Some lands may have been removed from the Public Hunting Program since last season and it is possible that some of the public hunting lands signs may not have been removed. Also, many owners of private property erect similar signs indicating that their land is a “wildlife management area” or “game management area.” It is recommended that you make a preliminary visit to a unit to scout and determine if campsites are adequate for your needs before you arrive for the hunt. Unless you are exempt, you must have your permit with you at any time you are on public hunting lands.
Some units in this booklet require on-site registration (OSR) for entry or participation in certain activities. The OSR requirement is in addition to any other permit which may be needed for hunting or access.
OSR involves signing in at a registration station by filling out the top portion (Part A) of the form and depositing it in the registration box before beginning your activities on the area. The bottom portion (Part B) must be filled out and placed in the registration box before leaving the area. OSR forms are available at registration stations, in the printed map booklet, and online to comply with on-site registration requirements. Photocopies are acceptable if additional forms are needed.
Yes, it is possible, but this seldom occurs. TPWD reserves the right to restrict bag limits or close seasons under emergency conditions if needed to protect wildlife resources. Similarly, access to interior designated roads may at times be closed to protect sensitive areas, reduce littering or trash dumping, prevent wildfires, or to promote safety by directing the public away from hazardous situations. If you encounter a “road closed” sign, barricade or other similar structures indicating closure of a designated road, you should assume that the road is closed for a good reason and cease vehicle travel at that point. Such on-site closures will supersede designated road indications shown in the Map Booklet. As a permit holder, you retain the right to walk into the unit and utilize it for authorized activities although access may temporarily be less convenient. When the reason for the road closure is resolved, roads will reopen for public use.
In very rare instances, a landowner may choose to withdraw lands from the Public Hunting Lands Program before the end of the permit period. This is permitted by the contract under which TPWD has leased these lands. Should such a withdrawal of lands occur, signs will be posted at all major entrance points announcing that the specific parcel of land is no longer within the Public Hunting Lands Program and public access is no longer authorized.
There are also access restrictions on some of the areas during times of Special Permit hunts. Check the individual unit maps for closure dates or restricted access to parts of the public hunting areas.
On occasion, crowding may occur on certain units, especially on opening day of the season. By hunting later in the season, or on weekdays rather than on weekends, and by making use of smaller or more remote units, you can generally avoid crowded conditions. Permit holders are reminded that in order to provide participants the freedom to spontaneously choose the time and place of their use of public hunting lands, the possibility of occasional crowding will exist.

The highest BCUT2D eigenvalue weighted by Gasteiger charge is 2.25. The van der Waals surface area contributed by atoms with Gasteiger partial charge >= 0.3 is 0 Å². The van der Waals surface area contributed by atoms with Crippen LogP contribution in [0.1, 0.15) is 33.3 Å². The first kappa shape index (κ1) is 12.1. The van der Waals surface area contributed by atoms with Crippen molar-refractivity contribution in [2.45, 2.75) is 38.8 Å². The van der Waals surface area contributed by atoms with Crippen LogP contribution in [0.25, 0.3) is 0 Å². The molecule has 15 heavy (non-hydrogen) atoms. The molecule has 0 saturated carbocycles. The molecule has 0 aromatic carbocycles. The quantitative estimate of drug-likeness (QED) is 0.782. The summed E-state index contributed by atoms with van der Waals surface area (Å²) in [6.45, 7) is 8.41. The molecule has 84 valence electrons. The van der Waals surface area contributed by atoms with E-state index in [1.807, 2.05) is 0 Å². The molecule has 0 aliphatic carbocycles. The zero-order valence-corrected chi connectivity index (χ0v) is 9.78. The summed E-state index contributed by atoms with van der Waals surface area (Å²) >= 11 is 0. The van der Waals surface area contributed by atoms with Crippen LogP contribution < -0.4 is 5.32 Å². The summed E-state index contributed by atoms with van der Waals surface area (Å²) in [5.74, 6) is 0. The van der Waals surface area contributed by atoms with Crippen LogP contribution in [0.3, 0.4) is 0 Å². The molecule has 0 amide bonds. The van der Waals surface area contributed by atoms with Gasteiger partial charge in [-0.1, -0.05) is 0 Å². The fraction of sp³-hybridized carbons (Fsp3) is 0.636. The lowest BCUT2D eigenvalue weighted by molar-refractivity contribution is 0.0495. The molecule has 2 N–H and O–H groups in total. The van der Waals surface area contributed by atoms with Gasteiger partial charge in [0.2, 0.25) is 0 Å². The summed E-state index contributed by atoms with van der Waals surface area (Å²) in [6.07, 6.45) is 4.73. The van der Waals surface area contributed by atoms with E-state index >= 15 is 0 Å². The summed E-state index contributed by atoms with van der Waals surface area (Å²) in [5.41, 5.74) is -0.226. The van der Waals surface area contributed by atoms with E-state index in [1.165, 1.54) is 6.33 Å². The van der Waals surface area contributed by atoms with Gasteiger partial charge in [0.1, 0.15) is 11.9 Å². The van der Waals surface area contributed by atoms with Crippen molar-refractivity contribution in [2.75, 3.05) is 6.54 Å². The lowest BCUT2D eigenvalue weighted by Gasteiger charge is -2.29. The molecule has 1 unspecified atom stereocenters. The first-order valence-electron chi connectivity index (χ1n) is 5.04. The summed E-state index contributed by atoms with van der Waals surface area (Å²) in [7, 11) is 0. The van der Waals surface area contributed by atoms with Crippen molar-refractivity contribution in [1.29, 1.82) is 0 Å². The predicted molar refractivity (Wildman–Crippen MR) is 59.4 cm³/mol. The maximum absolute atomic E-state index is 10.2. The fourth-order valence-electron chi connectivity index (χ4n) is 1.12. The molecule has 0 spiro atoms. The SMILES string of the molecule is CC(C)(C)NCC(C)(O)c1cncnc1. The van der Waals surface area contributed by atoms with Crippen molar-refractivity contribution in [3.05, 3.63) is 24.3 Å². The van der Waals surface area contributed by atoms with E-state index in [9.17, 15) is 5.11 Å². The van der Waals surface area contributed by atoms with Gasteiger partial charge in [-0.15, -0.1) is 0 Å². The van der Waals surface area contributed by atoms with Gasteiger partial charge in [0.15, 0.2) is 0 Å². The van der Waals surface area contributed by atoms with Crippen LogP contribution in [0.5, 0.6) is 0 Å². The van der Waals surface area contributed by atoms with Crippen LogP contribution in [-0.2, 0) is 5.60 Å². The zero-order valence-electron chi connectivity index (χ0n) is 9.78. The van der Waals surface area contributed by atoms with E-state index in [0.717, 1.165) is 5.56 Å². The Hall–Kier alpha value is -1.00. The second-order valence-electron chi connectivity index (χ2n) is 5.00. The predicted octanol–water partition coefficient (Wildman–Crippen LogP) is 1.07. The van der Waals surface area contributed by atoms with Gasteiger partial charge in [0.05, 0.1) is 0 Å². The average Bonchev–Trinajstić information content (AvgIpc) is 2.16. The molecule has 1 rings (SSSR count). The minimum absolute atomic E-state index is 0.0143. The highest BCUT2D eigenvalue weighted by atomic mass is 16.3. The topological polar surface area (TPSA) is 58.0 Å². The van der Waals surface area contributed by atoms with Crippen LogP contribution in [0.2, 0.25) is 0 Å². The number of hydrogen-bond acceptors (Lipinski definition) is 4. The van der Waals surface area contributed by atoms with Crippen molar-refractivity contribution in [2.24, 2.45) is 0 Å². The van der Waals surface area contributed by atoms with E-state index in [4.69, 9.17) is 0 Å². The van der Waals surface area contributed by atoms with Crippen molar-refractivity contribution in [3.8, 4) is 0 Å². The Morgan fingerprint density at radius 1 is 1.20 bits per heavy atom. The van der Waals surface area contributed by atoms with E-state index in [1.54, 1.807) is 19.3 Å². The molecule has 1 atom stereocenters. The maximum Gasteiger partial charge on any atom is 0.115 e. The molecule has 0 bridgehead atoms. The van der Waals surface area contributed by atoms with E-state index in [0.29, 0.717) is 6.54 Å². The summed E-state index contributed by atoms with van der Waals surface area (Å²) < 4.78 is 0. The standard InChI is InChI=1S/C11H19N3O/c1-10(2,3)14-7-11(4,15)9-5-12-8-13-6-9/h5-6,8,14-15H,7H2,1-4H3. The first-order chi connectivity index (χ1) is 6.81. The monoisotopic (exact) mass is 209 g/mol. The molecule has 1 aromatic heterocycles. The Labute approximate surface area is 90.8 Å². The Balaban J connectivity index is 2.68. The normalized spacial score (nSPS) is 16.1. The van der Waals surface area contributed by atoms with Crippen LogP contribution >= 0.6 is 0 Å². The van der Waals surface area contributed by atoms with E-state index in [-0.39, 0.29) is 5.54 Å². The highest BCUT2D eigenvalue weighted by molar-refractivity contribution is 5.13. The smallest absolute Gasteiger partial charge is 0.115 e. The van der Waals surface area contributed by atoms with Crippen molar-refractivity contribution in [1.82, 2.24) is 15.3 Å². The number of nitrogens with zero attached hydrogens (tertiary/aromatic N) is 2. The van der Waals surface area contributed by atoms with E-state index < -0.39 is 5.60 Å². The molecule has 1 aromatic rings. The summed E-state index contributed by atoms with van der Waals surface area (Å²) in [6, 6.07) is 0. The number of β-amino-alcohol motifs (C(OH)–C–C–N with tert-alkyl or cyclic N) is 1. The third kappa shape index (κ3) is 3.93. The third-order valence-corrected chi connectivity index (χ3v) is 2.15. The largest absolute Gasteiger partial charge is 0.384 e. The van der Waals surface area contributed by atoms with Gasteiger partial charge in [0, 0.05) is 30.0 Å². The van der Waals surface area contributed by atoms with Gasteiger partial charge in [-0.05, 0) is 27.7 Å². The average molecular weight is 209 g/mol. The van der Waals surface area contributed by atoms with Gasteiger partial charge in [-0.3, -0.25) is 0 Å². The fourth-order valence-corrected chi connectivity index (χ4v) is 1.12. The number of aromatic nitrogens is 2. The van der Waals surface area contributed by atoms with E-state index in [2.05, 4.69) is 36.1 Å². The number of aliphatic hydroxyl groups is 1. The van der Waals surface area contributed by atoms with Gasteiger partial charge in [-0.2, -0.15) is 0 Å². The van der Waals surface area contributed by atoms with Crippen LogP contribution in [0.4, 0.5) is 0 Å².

Should you encounter crowded conditions on a unit, you are advised to move to a less congested location. Please treat other participants with the respect that you would like to be shown. Remember that the permit is an ANNUAL permit, which allows a variety of public use opportunities on multiple units throughout the year on a first-come, first-served basis.
At times when listed as a legal species on a specific unit, feral hogs may be taken with any type of legal firearm and ammunition, legal archery equipment, or crossbow with the following restrictions and provisions:
- The Legal Game box for a specific unit may further restrict the means and methods of taking feral hogs.
- Hunting of feral hogs is restricted to daylight hours only.
- Buckshot may not be used or possessed, unless authorized in the Legal Game box for a specific unit or hunt period.
- Dogs may not be used to hunt feral hogs, except on White Oak Creek (Unit 727); see the unit map for details.
- Baiting of feral hogs is prohibited, unless authorized for a specific unit or hunt period.
- Unless under contract with the department or the cooperating landowner, trapping of feral hogs is prohibited.
- KNOW YOUR TARGET BEFORE SHOOTING
Black bears have been seen on or around some public hunting lands in East and West Texas and can easily be mistaken for a feral hog. Hunters are reminded that black bears are protected and may not be harmed or killed. Please report black bear sightings or mortalities to the appropriate wildlife district office.
Hunting from a vehicle or the possession of a loaded firearm in or on a motor vehicle is prohibited (see exception provided for holders of a concealed handgun permit). The use of motor vehicles, except as provided for disabled persons, is restricted to designated roads or trails. This regulation reduces potential conflict on these multiple use areas and minimizes habitat damage and wildlife disturbance.